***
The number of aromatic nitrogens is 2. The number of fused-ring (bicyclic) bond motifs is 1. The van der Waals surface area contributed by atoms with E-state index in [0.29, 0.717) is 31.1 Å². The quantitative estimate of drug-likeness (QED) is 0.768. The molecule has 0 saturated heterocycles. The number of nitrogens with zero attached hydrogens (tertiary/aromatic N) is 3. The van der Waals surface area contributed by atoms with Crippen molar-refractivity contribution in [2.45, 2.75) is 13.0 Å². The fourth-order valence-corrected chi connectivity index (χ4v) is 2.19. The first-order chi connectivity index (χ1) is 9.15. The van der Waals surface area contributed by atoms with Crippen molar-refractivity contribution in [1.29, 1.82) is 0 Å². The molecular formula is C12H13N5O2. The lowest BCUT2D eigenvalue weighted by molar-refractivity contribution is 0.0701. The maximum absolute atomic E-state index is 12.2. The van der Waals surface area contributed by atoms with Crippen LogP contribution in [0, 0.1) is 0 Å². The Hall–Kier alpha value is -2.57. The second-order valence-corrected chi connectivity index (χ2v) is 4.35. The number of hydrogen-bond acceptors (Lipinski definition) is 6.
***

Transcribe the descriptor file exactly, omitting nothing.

The number of aromatic nitrogens is 2. The number of fused-ring (bicyclic) bond motifs is 1. The van der Waals surface area contributed by atoms with E-state index in [0.29, 0.717) is 31.1 Å². The quantitative estimate of drug-likeness (QED) is 0.768. The molecule has 0 saturated heterocycles. The number of nitrogens with zero attached hydrogens (tertiary/aromatic N) is 3. The van der Waals surface area contributed by atoms with Crippen molar-refractivity contribution in [2.45, 2.75) is 13.0 Å². The fourth-order valence-corrected chi connectivity index (χ4v) is 2.19. The first-order chi connectivity index (χ1) is 9.15. The van der Waals surface area contributed by atoms with Crippen molar-refractivity contribution in [1.29, 1.82) is 0 Å². The molecular formula is C12H13N5O2. The lowest BCUT2D eigenvalue weighted by molar-refractivity contribution is 0.0701. The maximum absolute atomic E-state index is 12.2. The van der Waals surface area contributed by atoms with Crippen LogP contribution in [0, 0.1) is 0 Å². The Hall–Kier alpha value is -2.57. The second-order valence-corrected chi connectivity index (χ2v) is 4.35. The number of hydrogen-bond acceptors (Lipinski definition) is 6.